|United States v. Smith (89-1646), 499 U.S. 160 (1991)|
NOTE: Where it is feasible, a syllabus (headnote) will be released, as is being done in connection with this case, at the time the opinion is issued. The syllabus constitutes no part of the opinion of the Court but has been prepared by the Reporter of Decisions for the convenience of the reader. See United States v. Detroit Lumber Co., 200 U.S. 321, 337.
UNITED STATES, et al.
SMITH, et al.
certiorari to the united states court of appeals for the ninth circuit
Respondents Smith filed suit in the District Court against one Dr. Marshall, alleging that he had negligently injured respondent Dominique Smith during his birth at a United States Army hospital in Italy. The court granted the Government's motion to substitute itself for Marshall pursuant to the Gonzalez Act, which provides that in a suit against military medical personnel for employment-related torts, the Government is to be substituted as the defendant and the suit is to proceed under the Federal Tort Claims Act (FTCA). The court then dismissed the suit on the ground that the FTCA excludes recovery for injuries sustained abroad. The Court of Appeals reversed, holding that neither the Gonzalez Act nor the Federal Employees Liability Reform and Tort Compensation Act of 1988 (Act) required substitution of the Government or otherwise immunized Marshall. It ruled that 5 of the Act — which, with two exceptions not here relevant, confers absolute immunity on Government employees by making an FTCA action against the Government the exclusive remedy for their employment-related torts — applies only when the FTCA provides a remedy.
Held: The Act immunizes Government employees from suit even when an FTCA exception precludes recovery against the Government. Pp. 5-13.
(a) The Act's language confirms that 5 makes the FTCA the exclusive mode of recovery. Congress recognized that requiring substitution of the Government would sometimes foreclose a tort plaintiff's recovery altogether when it provided in 6 of the Act that suits proceeding under the FTCA are subject to the "limitations and exceptions" applicable to FTCA actions. Moreover, in light of 5's two express exceptions preserving employee liability, a third exception preserving liability when the FTCA bars suit cannot be implied, absent a contrary legislative intent. Furthermore, the enactment of 9 of the Act — which provides for the substitution of the Tennessee Valley Authority as defendant in employment-related tort suits against its employees — supports no inference on the scope of 5 immunity when the FTCA precludes suit against the United States. Pp. 5-9.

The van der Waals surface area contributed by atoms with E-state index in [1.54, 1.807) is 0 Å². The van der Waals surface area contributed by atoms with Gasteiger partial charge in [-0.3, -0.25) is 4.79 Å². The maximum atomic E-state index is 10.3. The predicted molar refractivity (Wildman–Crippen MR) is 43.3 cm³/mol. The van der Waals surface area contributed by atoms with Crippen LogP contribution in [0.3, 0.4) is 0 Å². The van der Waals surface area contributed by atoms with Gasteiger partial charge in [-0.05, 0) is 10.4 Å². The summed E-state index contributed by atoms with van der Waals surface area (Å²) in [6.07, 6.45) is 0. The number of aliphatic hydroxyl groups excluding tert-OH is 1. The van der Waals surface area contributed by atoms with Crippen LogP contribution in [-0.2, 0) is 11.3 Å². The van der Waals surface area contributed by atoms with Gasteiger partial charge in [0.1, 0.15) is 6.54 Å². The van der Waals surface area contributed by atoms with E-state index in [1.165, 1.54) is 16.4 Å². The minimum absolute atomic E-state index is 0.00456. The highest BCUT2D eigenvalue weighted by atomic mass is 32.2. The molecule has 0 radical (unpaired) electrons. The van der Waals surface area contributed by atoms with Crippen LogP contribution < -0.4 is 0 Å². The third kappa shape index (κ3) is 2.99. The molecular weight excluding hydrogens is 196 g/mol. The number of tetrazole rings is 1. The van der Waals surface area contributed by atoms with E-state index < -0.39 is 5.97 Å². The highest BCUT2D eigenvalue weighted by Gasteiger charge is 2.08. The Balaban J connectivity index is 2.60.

(b) Respondents' several arguments to support the decision below are rejected. Construing the Act to preclude Marshall's tort liability does not result in an implied repeal of the Gonzalez Act. The Gonzalez Act functions solely to protect military medical personnel from malpractice liability and does not create rights in favor of malpractice plaintiffs, whose rights arise instead under state or foreign law. Since respondents' rights as malpractice plaintiffs were not created by Congress, the rule disfavoring implied repeals is not implicated when Congress limits those rights. Similarly, respondents' suggestion that the Act was meant to apply solely to those Government employees not already protected from tort liability by a pre-existing federal immunity statute is inconsistent with the Act's purpose. The Act's plain language makes no distinction between employees who are covered under pre-Act immunity statutes and those who are not. Congress clearly was aware of the preAct immunity statutes. Congress' enactment of the two express limitations of immunity under 5 of the Act indicates that if it intended to limit the Act's protection to employees not covered under the pre-Act immunity statutes, it would have said this expressly. Finally, since nothing in the Gonzalez Act imposes any obligations or duties of care upon military physicians, respondents' malpractice claim does not involve a violation of the Gonzalez Act. Thus, it does not fall within the Act's exception for suits brought for a violation of a United States statute under which action against an employee is otherwise authorized. Pp. 9-13.
885 F. 2d 650, reversed and remanded.
Marshall, J., delivered the opinion of the Court, in which Rehnquist, C. J., and White, Blackmun, O'Connor, Scalia, Kennedy, and Souter, JJ., joined. Stevens, J., filed a dissenting opinion.